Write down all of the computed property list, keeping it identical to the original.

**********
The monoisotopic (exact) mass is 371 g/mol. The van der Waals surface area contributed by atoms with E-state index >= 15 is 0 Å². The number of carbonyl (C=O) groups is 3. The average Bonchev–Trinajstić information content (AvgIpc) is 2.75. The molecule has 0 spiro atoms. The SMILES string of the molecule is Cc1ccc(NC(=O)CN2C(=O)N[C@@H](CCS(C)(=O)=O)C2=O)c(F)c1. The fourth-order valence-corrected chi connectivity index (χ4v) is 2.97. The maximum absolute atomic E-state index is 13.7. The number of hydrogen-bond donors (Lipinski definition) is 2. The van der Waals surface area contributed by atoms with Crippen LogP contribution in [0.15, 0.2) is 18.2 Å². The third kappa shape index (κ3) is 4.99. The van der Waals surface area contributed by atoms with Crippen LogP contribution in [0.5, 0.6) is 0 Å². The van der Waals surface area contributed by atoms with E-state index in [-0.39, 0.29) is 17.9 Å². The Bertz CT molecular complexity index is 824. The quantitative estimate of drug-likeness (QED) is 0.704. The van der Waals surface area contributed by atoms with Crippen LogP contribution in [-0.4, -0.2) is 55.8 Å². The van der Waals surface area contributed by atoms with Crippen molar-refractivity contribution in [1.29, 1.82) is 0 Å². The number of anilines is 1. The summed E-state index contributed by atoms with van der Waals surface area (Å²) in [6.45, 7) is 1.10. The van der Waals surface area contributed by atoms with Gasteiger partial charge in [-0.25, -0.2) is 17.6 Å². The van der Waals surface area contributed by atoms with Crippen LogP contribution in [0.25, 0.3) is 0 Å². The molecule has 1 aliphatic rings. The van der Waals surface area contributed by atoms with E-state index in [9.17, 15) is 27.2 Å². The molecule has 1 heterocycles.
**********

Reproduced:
The monoisotopic (exact) mass is 371 g/mol. The van der Waals surface area contributed by atoms with E-state index >= 15 is 0 Å². The number of carbonyl (C=O) groups is 3. The average Bonchev–Trinajstić information content (AvgIpc) is 2.75. The molecule has 0 spiro atoms. The SMILES string of the molecule is Cc1ccc(NC(=O)CN2C(=O)N[C@@H](CCS(C)(=O)=O)C2=O)c(F)c1. The fourth-order valence-corrected chi connectivity index (χ4v) is 2.97. The maximum absolute atomic E-state index is 13.7. The number of hydrogen-bond donors (Lipinski definition) is 2. The van der Waals surface area contributed by atoms with Crippen LogP contribution in [0.15, 0.2) is 18.2 Å². The third kappa shape index (κ3) is 4.99. The van der Waals surface area contributed by atoms with Crippen LogP contribution in [0.5, 0.6) is 0 Å². The van der Waals surface area contributed by atoms with E-state index in [-0.39, 0.29) is 17.9 Å². The Bertz CT molecular complexity index is 824. The quantitative estimate of drug-likeness (QED) is 0.704. The van der Waals surface area contributed by atoms with Crippen LogP contribution in [-0.4, -0.2) is 55.8 Å². The van der Waals surface area contributed by atoms with Crippen molar-refractivity contribution in [1.29, 1.82) is 0 Å². The number of anilines is 1. The summed E-state index contributed by atoms with van der Waals surface area (Å²) in [6.45, 7) is 1.10. The van der Waals surface area contributed by atoms with Gasteiger partial charge in [-0.25, -0.2) is 17.6 Å². The van der Waals surface area contributed by atoms with Crippen LogP contribution in [0.25, 0.3) is 0 Å². The molecule has 1 aliphatic rings. The van der Waals surface area contributed by atoms with E-state index in [9.17, 15) is 27.2 Å². The molecule has 1 heterocycles.